‘Conquerors: How Portugal Forged the First Global Empire,’ by Roger Crowley

61hJIZVd2yL._SX327_BO1,204,203,200_Ian Morris at The New York Times:

Afonso de Albuquerque died 500 years ago, after spending a dozen years terrorizing coastal cities from Yemen to Malaysia. He enriched thousands of men and killed tens of thousands more. Despite never commanding more than a few dozen ships, he built one of the first modern intercontinental empires. And this was just the beginning: The next step, he said, was to sail up the Red Sea, destroy Mecca, Medina and the Prophet Muhammad’s body and liberate the Holy Land. Perhaps, he mused, he could destroy Islam altogether.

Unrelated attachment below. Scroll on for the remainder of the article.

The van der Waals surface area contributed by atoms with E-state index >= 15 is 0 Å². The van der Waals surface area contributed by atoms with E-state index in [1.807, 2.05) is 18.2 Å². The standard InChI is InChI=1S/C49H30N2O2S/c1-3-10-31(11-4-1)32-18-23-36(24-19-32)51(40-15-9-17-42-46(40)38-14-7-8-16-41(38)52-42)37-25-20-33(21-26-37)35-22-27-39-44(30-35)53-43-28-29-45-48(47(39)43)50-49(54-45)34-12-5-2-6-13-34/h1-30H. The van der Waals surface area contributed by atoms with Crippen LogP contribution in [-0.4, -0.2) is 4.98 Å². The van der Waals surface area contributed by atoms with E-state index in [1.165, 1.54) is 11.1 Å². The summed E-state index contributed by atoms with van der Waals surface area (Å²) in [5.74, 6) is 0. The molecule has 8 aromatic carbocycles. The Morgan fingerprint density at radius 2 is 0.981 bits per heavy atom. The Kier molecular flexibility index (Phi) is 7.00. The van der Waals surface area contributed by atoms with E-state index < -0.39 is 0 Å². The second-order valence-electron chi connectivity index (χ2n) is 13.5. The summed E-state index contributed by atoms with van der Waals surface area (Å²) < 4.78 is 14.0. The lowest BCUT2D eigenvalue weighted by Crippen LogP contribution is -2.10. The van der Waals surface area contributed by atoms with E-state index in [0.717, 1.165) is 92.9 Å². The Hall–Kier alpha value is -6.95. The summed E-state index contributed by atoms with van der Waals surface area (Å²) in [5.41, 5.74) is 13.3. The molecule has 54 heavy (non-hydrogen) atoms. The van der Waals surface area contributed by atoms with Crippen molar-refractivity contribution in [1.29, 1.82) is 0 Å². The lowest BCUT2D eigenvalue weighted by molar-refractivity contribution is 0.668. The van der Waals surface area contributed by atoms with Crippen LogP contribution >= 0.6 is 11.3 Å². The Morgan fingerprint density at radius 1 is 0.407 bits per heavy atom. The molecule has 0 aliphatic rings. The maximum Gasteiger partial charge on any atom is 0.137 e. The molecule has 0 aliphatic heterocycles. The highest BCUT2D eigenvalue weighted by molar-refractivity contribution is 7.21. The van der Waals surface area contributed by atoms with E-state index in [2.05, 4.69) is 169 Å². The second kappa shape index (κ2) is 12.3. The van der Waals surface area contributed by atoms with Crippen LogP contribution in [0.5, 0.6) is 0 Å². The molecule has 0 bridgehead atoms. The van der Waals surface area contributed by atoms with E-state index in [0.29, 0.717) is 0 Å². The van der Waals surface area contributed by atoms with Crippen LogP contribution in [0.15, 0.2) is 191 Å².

The 18 years between December 1497, when Vasco da Gama rounded the Cape of Good Hope, and December 1515, when Albuquerque died off the Indian coast, were a pivotal point in history, and in “Conquerors” Roger Crowley tells the story with style. It is a classic ripping yarn, packed with excitement, violence and cliffhangers. Its larger-than-life characters are at once extraordinary and repulsive, at one moment imagining the world in entirely new ways and at the next braying with delight over massacring entire cities.

Crowley’s craftsmanship comes through most clearly in telling this story of relentless, one-sided slaughter without glutting the reader with gore.

more here.